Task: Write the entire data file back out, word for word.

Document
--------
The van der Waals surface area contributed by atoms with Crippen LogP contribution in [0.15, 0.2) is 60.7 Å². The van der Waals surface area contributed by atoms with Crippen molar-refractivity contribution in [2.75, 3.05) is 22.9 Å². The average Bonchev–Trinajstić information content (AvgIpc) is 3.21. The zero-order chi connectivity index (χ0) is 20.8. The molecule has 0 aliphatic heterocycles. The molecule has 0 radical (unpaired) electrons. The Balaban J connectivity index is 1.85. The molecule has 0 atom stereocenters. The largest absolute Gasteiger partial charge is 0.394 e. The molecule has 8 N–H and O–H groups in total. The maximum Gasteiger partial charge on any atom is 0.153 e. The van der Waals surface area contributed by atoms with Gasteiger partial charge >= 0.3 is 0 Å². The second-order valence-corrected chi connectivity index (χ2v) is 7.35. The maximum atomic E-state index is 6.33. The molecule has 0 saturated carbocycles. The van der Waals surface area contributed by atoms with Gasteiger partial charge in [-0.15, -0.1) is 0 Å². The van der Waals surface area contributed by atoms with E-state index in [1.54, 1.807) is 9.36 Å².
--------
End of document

The van der Waals surface area contributed by atoms with Crippen LogP contribution in [0.15, 0.2) is 60.7 Å². The van der Waals surface area contributed by atoms with Crippen molar-refractivity contribution in [2.75, 3.05) is 22.9 Å². The average Bonchev–Trinajstić information content (AvgIpc) is 3.21. The zero-order chi connectivity index (χ0) is 20.8. The molecule has 0 aliphatic heterocycles. The molecule has 0 radical (unpaired) electrons. The Balaban J connectivity index is 1.85. The molecule has 0 atom stereocenters. The largest absolute Gasteiger partial charge is 0.394 e. The molecule has 8 N–H and O–H groups in total. The maximum Gasteiger partial charge on any atom is 0.153 e. The van der Waals surface area contributed by atoms with Gasteiger partial charge >= 0.3 is 0 Å². The second-order valence-corrected chi connectivity index (χ2v) is 7.35. The maximum atomic E-state index is 6.33. The molecule has 0 saturated carbocycles. The van der Waals surface area contributed by atoms with Gasteiger partial charge in [-0.15, -0.1) is 0 Å². The van der Waals surface area contributed by atoms with E-state index in [1.54, 1.807) is 9.36 Å².